This means that one should not destroy the “evolution of architecture.”  Goals expressed by city officials at public meetings to be like American Canyon’s “hotel row” is not protecting the gem of the uncommon qualities of Benicia attracting residents, visitors, and businesses.

The third dot to connect is the public process.  You really ought to read about the public process involved developing the General Plan: start at page two here.  People were engaged, met together, received mailed surveys, and we even had help from University of California at Davis for outreach, especially to young people.

Want to know what young people wanted?  Check it out at the link. The General Plan is the outcome of a process which began with the General Plan Oversight Committee (GPOC) and the Work Program (1994–1997). It is a process in which the GPOC held more than one hundred meetings and, with public participation, identified the Goals, Policies, and Programs (GPPs) which are the heart of the General Plan.

The GPOC survey identified the following 10 issues receiving the highest level of support (69% or greater) as being important to the community:

    1. Feeling safe in residential areas at night
    2. Feeling safe Downtown at night [ed: this is before tree lights and mixed-use development in the early 2000s]
    3. Good public schools
    4. Balance growth to ensure maintaining Benicia’s quality of life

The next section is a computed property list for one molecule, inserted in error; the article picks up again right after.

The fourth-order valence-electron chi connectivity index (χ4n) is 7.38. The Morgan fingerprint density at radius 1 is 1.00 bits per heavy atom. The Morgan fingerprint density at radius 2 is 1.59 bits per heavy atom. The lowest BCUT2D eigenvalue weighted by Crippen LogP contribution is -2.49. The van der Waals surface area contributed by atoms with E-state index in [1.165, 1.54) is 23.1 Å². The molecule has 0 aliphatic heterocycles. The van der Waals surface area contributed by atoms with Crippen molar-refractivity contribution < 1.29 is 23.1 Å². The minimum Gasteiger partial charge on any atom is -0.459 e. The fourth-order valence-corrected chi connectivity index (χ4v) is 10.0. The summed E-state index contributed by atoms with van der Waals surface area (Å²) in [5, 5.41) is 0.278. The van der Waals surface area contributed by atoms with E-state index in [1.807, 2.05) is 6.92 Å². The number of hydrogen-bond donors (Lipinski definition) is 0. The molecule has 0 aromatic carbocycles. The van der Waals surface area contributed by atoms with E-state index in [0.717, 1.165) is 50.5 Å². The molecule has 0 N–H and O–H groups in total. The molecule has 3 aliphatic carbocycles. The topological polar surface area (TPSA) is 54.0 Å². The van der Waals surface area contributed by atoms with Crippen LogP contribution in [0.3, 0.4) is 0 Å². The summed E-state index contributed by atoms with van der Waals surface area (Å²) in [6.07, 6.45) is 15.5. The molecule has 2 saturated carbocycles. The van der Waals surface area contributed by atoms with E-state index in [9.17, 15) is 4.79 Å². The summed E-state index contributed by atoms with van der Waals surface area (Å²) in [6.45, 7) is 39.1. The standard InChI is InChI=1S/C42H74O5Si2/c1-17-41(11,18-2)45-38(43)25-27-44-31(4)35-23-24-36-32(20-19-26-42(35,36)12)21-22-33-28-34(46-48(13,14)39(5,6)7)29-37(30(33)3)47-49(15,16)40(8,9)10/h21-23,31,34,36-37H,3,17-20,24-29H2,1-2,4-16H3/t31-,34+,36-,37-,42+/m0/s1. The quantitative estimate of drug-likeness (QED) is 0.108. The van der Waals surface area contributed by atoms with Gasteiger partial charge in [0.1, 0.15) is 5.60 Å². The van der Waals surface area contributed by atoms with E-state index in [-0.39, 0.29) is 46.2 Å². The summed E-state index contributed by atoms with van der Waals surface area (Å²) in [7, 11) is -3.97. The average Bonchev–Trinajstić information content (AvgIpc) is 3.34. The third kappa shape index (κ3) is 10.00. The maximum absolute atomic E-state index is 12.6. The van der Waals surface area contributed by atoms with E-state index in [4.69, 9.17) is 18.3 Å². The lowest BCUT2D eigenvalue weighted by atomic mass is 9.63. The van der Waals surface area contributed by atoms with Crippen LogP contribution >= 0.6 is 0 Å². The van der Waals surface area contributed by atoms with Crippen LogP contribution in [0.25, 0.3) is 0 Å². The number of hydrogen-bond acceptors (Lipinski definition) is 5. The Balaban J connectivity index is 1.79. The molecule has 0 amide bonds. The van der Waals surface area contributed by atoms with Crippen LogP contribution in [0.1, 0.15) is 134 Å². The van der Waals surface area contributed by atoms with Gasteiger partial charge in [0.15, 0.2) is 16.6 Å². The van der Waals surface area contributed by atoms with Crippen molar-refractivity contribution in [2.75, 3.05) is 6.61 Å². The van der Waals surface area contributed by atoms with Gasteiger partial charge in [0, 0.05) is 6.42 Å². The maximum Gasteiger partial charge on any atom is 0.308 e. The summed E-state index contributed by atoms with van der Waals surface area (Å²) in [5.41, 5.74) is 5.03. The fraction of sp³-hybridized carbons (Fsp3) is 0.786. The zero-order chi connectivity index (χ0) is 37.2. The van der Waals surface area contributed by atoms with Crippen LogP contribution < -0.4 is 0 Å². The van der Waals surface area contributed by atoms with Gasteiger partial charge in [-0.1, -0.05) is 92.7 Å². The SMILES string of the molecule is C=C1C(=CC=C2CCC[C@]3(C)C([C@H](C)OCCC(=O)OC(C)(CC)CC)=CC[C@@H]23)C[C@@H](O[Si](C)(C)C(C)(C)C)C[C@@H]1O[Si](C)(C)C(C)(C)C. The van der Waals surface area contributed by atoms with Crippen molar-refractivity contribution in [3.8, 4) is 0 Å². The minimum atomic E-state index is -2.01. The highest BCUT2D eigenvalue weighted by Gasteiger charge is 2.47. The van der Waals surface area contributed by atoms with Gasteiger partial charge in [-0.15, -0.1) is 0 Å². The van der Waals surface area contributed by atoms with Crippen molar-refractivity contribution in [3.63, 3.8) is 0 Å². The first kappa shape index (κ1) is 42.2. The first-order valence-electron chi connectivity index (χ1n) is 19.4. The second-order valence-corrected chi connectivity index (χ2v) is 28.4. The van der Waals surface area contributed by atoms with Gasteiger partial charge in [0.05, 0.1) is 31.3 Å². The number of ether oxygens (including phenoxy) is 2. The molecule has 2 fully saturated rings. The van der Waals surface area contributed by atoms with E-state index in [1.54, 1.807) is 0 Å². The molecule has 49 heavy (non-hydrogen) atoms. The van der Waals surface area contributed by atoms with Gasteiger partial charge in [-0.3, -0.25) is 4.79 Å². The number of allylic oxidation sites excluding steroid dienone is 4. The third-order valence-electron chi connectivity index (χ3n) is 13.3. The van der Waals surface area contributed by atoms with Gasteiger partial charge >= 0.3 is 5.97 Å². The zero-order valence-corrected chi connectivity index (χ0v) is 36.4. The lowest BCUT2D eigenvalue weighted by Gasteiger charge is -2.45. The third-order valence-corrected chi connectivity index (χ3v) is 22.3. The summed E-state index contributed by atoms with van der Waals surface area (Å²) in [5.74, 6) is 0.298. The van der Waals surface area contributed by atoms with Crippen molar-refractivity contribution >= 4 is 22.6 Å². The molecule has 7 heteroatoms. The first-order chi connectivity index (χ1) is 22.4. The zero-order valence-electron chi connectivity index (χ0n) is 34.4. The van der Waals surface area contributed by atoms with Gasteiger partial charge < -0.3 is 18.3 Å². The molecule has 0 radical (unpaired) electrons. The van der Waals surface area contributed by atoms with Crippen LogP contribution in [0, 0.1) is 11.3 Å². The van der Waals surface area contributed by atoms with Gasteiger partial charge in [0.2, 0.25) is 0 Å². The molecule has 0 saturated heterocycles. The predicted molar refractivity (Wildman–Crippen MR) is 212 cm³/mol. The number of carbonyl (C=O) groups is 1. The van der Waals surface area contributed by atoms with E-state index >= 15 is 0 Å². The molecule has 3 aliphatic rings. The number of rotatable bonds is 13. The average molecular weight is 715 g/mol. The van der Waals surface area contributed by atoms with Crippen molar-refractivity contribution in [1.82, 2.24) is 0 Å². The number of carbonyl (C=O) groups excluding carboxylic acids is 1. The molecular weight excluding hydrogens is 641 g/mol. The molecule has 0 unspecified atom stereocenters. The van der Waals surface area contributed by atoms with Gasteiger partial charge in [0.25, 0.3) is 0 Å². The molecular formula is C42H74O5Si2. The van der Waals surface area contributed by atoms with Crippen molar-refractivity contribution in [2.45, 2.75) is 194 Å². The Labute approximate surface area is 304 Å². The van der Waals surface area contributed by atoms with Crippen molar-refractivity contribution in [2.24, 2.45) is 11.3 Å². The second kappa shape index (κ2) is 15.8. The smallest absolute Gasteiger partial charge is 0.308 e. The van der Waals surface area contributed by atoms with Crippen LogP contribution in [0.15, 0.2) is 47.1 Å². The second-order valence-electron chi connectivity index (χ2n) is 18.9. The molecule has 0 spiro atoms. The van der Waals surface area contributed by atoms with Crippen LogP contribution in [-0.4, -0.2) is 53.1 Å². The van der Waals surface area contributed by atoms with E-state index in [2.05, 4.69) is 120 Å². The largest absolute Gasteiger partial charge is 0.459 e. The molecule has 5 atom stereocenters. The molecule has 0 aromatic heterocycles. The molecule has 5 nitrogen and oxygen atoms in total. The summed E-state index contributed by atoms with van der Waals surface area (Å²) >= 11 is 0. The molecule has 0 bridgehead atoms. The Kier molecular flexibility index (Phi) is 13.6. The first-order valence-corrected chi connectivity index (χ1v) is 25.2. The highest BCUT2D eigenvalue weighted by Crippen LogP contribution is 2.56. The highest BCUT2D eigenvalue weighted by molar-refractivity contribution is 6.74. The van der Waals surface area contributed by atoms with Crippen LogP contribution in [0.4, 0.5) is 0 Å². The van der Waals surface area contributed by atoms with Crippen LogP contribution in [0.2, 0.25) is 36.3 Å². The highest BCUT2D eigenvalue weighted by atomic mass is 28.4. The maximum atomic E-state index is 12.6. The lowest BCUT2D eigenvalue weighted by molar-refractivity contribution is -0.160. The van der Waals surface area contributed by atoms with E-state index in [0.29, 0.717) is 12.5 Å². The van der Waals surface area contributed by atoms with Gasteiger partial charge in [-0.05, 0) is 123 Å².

5. Small town atmosphere
    6. Growth should maintain small-town character
    7. Citizens need a voice in growth decisions
    8. Attract businesses that sustain environmental quality
    9. Pedestrian-friendly streets in the Downtown and other commercial areas
    10. Library facilities

The fourth connecting dot is that while the City may decide to amend this plan, the primary position of the City will be to implement it as adopted. This will honor both the principle of stability and the extraordinary degree of community participation that went into the formation of the plan. In short, is the General Plan still in step with community values and conditions, to wit: sustainable development, reducing our carbon footprint for future generations’ quality of life?

The last dot to connect is the so-called Seeno project at Lake Herman Road and East Second.  If we are going to reduce vehicle-miles traveled, do we build the stuff that has been built over decades for car-centric development?  Or do we avoid business as usual and design and build projects that are walkable, clearly reducing the need for increasing vehicle miles travelled?

It is a simple question. Think of roads as bones.  The bones tell us how we move.

Remember Lucy, Australopithecus, discovery by Donald Johanson?  Lucy represents the transition from walking on four feet to walking on two feet by standing up.  Bones tell it all.

Well, the roads of development are exactly the same:  are we going to drive or walk?  The transportation  road design of any project will make that clear. Business as usual or taking the path for future generations to have a livable community and planet?

Here are three planning principles for walkability:

  1. Don’t cluster commercial development in one blob,
  2. Do integrated commercial in workplaces and near residential areas within walking distance, and
  3. Don’t build suburban sprawl.

Watch the decisions about projects and you will learn if we are meeting the vision of sustainable development.  God help us if we are not.

Elizabeth Patterson, MA Urban and Regional Planning
Mayor (2007-2020)